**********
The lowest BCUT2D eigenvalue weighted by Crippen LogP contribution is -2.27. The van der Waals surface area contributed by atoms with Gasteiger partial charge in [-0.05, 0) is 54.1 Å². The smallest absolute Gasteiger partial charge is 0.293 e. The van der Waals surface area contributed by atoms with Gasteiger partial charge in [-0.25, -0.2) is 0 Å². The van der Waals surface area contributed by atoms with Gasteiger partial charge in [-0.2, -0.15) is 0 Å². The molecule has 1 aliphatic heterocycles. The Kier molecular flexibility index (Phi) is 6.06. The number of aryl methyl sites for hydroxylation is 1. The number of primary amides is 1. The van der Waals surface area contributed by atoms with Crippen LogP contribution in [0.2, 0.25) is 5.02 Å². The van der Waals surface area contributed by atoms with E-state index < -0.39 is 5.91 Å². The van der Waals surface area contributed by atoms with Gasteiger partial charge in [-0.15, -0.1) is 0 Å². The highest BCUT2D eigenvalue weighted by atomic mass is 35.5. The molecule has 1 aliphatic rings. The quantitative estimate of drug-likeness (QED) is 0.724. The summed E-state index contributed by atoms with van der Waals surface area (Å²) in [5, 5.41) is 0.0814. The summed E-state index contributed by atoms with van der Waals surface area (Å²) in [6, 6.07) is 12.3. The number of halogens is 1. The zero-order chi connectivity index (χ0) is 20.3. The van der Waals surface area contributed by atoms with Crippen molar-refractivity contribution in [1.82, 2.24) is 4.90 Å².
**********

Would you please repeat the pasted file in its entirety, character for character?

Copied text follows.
The lowest BCUT2D eigenvalue weighted by Crippen LogP contribution is -2.27. The van der Waals surface area contributed by atoms with Gasteiger partial charge in [-0.05, 0) is 54.1 Å². The smallest absolute Gasteiger partial charge is 0.293 e. The van der Waals surface area contributed by atoms with Gasteiger partial charge in [-0.25, -0.2) is 0 Å². The van der Waals surface area contributed by atoms with Gasteiger partial charge in [-0.2, -0.15) is 0 Å². The molecule has 1 aliphatic heterocycles. The Kier molecular flexibility index (Phi) is 6.06. The number of aryl methyl sites for hydroxylation is 1. The number of primary amides is 1. The van der Waals surface area contributed by atoms with Crippen LogP contribution in [0.2, 0.25) is 5.02 Å². The van der Waals surface area contributed by atoms with E-state index < -0.39 is 5.91 Å². The van der Waals surface area contributed by atoms with Gasteiger partial charge in [-0.15, -0.1) is 0 Å². The highest BCUT2D eigenvalue weighted by atomic mass is 35.5. The molecule has 1 aliphatic rings. The quantitative estimate of drug-likeness (QED) is 0.724. The summed E-state index contributed by atoms with van der Waals surface area (Å²) in [5, 5.41) is 0.0814. The summed E-state index contributed by atoms with van der Waals surface area (Å²) in [6, 6.07) is 12.3. The number of halogens is 1. The zero-order chi connectivity index (χ0) is 20.3. The van der Waals surface area contributed by atoms with Crippen molar-refractivity contribution in [1.82, 2.24) is 4.90 Å².